Doctor’s death in Locks Heath ruled an accident after he injected drugs into his foot

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A TOP hospital consultant accidentally died after injecting his foot with drugs while staying at his in-laws’ house for the night, an inquest has ruled.

Michael Davies, a consultant anaesthetist at Musgrove Park Hospital in Taunton, was found dead by his mother-in-law Elizabeth Ozanne at her home in The Glade, Locks Heath, on January 9.

The coroner’s court in Portsmouth heard that the 43-year-old had been out with his in-laws for a curry before he went to bed around 9.30pm.

When Mrs Ozanne went to bed, she noticed that his bedroom light was still on and went to turn it off to find him face down in a pool of vomit.

An ambulance was called, but he was pronounced dead by an ambulance worker at 10.30pm.

DC Julie Way at Fratton CID said that a syringe containing a small amount of propofol – a short-acting, intravenously-administered hypnotic/amnestic agent - was found next to him and there were syringe marks on his right foot.

His father-in-law Paul Ozanne said that Mr Davies had been staying with them as he was due to work privately at Optical Express in Southampton the next day, something he did several times a year.

Dr Davies, who lived in Minehead Road, Bishops Lydeard, had recently been elected as a parish councillor and his wife Victoria was expecting their third child - a girl - at the time of his death.

Mr Ozanne said: ‘He was buoyant. He was quite a loud person socially in the nicest sense of the word.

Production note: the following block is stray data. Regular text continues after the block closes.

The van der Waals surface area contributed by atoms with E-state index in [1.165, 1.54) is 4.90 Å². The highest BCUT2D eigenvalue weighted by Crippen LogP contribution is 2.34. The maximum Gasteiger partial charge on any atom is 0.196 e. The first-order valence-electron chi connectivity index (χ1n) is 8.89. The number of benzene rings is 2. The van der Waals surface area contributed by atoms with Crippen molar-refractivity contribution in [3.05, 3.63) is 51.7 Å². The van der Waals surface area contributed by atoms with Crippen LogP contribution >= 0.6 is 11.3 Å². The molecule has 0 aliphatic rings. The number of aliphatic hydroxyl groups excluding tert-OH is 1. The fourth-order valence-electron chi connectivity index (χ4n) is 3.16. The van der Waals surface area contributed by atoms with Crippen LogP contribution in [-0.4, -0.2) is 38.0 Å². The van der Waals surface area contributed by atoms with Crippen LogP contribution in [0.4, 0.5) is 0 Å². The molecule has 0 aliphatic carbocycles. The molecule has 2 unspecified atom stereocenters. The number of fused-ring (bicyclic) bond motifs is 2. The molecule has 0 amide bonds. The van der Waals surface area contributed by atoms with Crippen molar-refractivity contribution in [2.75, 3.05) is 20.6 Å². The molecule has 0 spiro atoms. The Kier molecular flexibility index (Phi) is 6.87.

‘He was very excited that my wife’s 70th birthday had been planned and he was full of the fact that he had managed to secure a date for the arrival of Lilly.’

Dr Davies had previously admitted taking propofol and cyclizine lactate - an anti-nausea drug - on two occasions in January 2005 and he was given conditions for practising which included not self-medicating.

The court heard that he had become depressed around the time of his exams in 2004 but that he had not had any recent episodes of depression.

It also heard that he had suffered from sleep apnoea two years ago.

A post-mortem examination found that he had cyclizine lactate at a therapeutic level in his system, but he had a toxic level of propofol. His family said they did not know about his drug use.

Coroner David Horsely said: ‘I can safely say that he has died from an accident. Most likely that he has had a sleep problem that you were not aware of and he had a busy day the next day and he needed a nice night’s sleep.’

Mr Horsely ruled his death as an accident.